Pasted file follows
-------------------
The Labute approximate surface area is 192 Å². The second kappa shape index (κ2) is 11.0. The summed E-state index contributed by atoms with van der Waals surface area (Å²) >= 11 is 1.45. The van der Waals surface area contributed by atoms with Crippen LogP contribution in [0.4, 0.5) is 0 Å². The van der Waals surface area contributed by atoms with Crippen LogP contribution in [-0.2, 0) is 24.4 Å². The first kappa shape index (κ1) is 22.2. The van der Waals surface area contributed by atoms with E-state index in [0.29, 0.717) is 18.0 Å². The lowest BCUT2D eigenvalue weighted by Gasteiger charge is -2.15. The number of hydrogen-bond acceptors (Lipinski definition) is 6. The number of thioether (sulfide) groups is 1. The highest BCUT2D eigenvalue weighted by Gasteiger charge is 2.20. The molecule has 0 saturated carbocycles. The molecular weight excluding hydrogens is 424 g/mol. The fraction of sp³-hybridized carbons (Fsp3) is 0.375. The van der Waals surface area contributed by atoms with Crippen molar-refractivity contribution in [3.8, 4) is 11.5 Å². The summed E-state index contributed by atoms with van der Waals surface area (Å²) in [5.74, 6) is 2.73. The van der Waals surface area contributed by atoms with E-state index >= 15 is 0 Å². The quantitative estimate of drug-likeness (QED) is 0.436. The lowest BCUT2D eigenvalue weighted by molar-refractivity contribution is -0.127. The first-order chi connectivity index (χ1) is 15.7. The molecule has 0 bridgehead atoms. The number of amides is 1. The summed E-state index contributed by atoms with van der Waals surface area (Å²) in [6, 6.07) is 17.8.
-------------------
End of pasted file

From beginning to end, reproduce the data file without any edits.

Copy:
The Labute approximate surface area is 192 Å². The second kappa shape index (κ2) is 11.0. The summed E-state index contributed by atoms with van der Waals surface area (Å²) >= 11 is 1.45. The van der Waals surface area contributed by atoms with Crippen LogP contribution in [0.4, 0.5) is 0 Å². The van der Waals surface area contributed by atoms with Crippen LogP contribution in [-0.2, 0) is 24.4 Å². The first kappa shape index (κ1) is 22.2. The van der Waals surface area contributed by atoms with E-state index in [0.29, 0.717) is 18.0 Å². The lowest BCUT2D eigenvalue weighted by Gasteiger charge is -2.15. The number of hydrogen-bond acceptors (Lipinski definition) is 6. The number of thioether (sulfide) groups is 1. The highest BCUT2D eigenvalue weighted by Gasteiger charge is 2.20. The molecule has 0 saturated carbocycles. The molecular weight excluding hydrogens is 424 g/mol. The fraction of sp³-hybridized carbons (Fsp3) is 0.375. The van der Waals surface area contributed by atoms with Crippen molar-refractivity contribution in [3.8, 4) is 11.5 Å². The summed E-state index contributed by atoms with van der Waals surface area (Å²) in [5.74, 6) is 2.73. The van der Waals surface area contributed by atoms with E-state index >= 15 is 0 Å². The quantitative estimate of drug-likeness (QED) is 0.436. The lowest BCUT2D eigenvalue weighted by molar-refractivity contribution is -0.127. The first-order chi connectivity index (χ1) is 15.7. The molecule has 0 bridgehead atoms. The number of amides is 1. The summed E-state index contributed by atoms with van der Waals surface area (Å²) in [6, 6.07) is 17.8.